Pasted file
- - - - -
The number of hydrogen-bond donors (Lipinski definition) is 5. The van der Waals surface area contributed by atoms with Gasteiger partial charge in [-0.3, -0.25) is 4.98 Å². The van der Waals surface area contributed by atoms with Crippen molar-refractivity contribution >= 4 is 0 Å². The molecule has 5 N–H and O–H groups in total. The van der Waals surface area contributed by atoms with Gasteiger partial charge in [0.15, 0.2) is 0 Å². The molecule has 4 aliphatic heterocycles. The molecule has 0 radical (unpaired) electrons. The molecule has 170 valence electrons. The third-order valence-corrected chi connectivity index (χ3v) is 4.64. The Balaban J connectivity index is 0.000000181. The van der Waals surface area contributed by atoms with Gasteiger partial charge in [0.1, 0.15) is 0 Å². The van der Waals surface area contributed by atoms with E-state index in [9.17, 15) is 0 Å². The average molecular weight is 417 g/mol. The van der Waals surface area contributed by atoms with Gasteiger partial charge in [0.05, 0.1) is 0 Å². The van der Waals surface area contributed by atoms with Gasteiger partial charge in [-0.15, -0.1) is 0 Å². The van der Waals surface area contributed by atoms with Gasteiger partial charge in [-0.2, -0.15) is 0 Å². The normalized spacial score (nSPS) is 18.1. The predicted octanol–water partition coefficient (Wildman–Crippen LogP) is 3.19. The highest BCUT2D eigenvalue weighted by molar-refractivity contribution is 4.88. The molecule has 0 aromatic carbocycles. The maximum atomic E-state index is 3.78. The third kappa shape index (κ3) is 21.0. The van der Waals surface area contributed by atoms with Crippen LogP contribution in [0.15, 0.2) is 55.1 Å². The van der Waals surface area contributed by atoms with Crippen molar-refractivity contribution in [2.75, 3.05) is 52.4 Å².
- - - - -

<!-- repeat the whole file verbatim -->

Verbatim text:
The number of hydrogen-bond donors (Lipinski definition) is 5. The van der Waals surface area contributed by atoms with Gasteiger partial charge in [-0.3, -0.25) is 4.98 Å². The van der Waals surface area contributed by atoms with Crippen molar-refractivity contribution >= 4 is 0 Å². The molecule has 5 N–H and O–H groups in total. The van der Waals surface area contributed by atoms with Gasteiger partial charge in [0.15, 0.2) is 0 Å². The molecule has 4 aliphatic heterocycles. The molecule has 0 radical (unpaired) electrons. The molecule has 170 valence electrons. The third-order valence-corrected chi connectivity index (χ3v) is 4.64. The Balaban J connectivity index is 0.000000181. The van der Waals surface area contributed by atoms with Gasteiger partial charge in [0.1, 0.15) is 0 Å². The van der Waals surface area contributed by atoms with E-state index in [9.17, 15) is 0 Å². The average molecular weight is 417 g/mol. The van der Waals surface area contributed by atoms with Gasteiger partial charge in [0.05, 0.1) is 0 Å². The van der Waals surface area contributed by atoms with Gasteiger partial charge in [-0.15, -0.1) is 0 Å². The van der Waals surface area contributed by atoms with Gasteiger partial charge in [-0.2, -0.15) is 0 Å². The normalized spacial score (nSPS) is 18.1. The predicted octanol–water partition coefficient (Wildman–Crippen LogP) is 3.19. The highest BCUT2D eigenvalue weighted by molar-refractivity contribution is 4.88. The molecule has 0 aromatic carbocycles. The maximum atomic E-state index is 3.78. The third kappa shape index (κ3) is 21.0. The van der Waals surface area contributed by atoms with Crippen LogP contribution in [0.15, 0.2) is 55.1 Å². The van der Waals surface area contributed by atoms with Crippen molar-refractivity contribution in [2.75, 3.05) is 52.4 Å².